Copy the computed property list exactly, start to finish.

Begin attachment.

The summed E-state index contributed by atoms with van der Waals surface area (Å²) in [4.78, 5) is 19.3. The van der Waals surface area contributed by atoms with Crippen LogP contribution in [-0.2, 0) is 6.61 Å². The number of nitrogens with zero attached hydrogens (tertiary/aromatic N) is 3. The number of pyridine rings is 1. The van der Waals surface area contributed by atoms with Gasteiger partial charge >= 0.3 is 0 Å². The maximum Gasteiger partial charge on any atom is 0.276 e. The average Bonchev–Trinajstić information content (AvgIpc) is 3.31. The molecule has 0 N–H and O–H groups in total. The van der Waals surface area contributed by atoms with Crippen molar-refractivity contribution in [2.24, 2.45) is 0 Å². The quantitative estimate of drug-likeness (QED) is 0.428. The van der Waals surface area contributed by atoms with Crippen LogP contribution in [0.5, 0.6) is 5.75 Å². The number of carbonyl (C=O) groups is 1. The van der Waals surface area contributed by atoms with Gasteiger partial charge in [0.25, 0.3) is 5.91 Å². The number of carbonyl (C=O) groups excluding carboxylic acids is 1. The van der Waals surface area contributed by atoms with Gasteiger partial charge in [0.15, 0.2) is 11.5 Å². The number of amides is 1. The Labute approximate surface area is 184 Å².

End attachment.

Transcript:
The summed E-state index contributed by atoms with van der Waals surface area (Å²) in [4.78, 5) is 19.3. The van der Waals surface area contributed by atoms with Crippen LogP contribution in [-0.2, 0) is 6.61 Å². The number of nitrogens with zero attached hydrogens (tertiary/aromatic N) is 3. The number of pyridine rings is 1. The van der Waals surface area contributed by atoms with Gasteiger partial charge >= 0.3 is 0 Å². The maximum Gasteiger partial charge on any atom is 0.276 e. The average Bonchev–Trinajstić information content (AvgIpc) is 3.31. The molecule has 0 N–H and O–H groups in total. The van der Waals surface area contributed by atoms with Crippen molar-refractivity contribution in [2.24, 2.45) is 0 Å². The quantitative estimate of drug-likeness (QED) is 0.428. The van der Waals surface area contributed by atoms with Crippen LogP contribution in [0.5, 0.6) is 5.75 Å². The number of carbonyl (C=O) groups is 1. The van der Waals surface area contributed by atoms with Gasteiger partial charge in [0.25, 0.3) is 5.91 Å². The number of carbonyl (C=O) groups excluding carboxylic acids is 1. The van der Waals surface area contributed by atoms with Gasteiger partial charge in [0.15, 0.2) is 11.5 Å². The number of amides is 1. The Labute approximate surface area is 184 Å².